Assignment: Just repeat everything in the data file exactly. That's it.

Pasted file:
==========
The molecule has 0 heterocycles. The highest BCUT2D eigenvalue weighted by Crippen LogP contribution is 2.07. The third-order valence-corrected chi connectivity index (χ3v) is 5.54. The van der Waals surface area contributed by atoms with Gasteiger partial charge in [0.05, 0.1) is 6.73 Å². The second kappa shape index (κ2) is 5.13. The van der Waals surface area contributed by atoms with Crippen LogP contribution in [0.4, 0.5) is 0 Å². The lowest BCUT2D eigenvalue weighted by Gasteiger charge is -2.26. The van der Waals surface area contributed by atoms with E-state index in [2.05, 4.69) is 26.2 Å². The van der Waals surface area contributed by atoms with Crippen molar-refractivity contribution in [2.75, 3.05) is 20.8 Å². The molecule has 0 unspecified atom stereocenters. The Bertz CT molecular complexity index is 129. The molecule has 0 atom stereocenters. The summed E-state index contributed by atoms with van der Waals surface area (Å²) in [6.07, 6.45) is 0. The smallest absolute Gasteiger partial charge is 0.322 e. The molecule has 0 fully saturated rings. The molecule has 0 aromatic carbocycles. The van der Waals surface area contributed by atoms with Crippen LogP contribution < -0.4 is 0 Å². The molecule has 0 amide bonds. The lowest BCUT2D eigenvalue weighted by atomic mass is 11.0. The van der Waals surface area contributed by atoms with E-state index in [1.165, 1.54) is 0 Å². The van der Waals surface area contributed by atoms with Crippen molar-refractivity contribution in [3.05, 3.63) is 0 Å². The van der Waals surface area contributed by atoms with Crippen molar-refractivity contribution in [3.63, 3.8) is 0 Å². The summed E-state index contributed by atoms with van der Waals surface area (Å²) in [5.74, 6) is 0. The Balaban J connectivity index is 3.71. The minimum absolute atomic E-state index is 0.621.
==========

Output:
The molecule has 0 heterocycles. The highest BCUT2D eigenvalue weighted by Crippen LogP contribution is 2.07. The third-order valence-corrected chi connectivity index (χ3v) is 5.54. The van der Waals surface area contributed by atoms with Gasteiger partial charge in [0.05, 0.1) is 6.73 Å². The second kappa shape index (κ2) is 5.13. The van der Waals surface area contributed by atoms with Crippen LogP contribution in [0.4, 0.5) is 0 Å². The lowest BCUT2D eigenvalue weighted by Gasteiger charge is -2.26. The van der Waals surface area contributed by atoms with E-state index in [2.05, 4.69) is 26.2 Å². The van der Waals surface area contributed by atoms with Crippen molar-refractivity contribution in [2.75, 3.05) is 20.8 Å². The molecule has 0 unspecified atom stereocenters. The Bertz CT molecular complexity index is 129. The molecule has 0 atom stereocenters. The summed E-state index contributed by atoms with van der Waals surface area (Å²) in [6.07, 6.45) is 0. The smallest absolute Gasteiger partial charge is 0.322 e. The molecule has 0 fully saturated rings. The molecule has 0 aromatic carbocycles. The van der Waals surface area contributed by atoms with Crippen LogP contribution < -0.4 is 0 Å². The molecule has 0 amide bonds. The lowest BCUT2D eigenvalue weighted by atomic mass is 11.0. The van der Waals surface area contributed by atoms with E-state index in [1.165, 1.54) is 0 Å². The van der Waals surface area contributed by atoms with Crippen molar-refractivity contribution in [3.05, 3.63) is 0 Å². The van der Waals surface area contributed by atoms with Crippen molar-refractivity contribution in [3.63, 3.8) is 0 Å². The summed E-state index contributed by atoms with van der Waals surface area (Å²) in [5.74, 6) is 0. The Balaban J connectivity index is 3.71. The minimum absolute atomic E-state index is 0.621.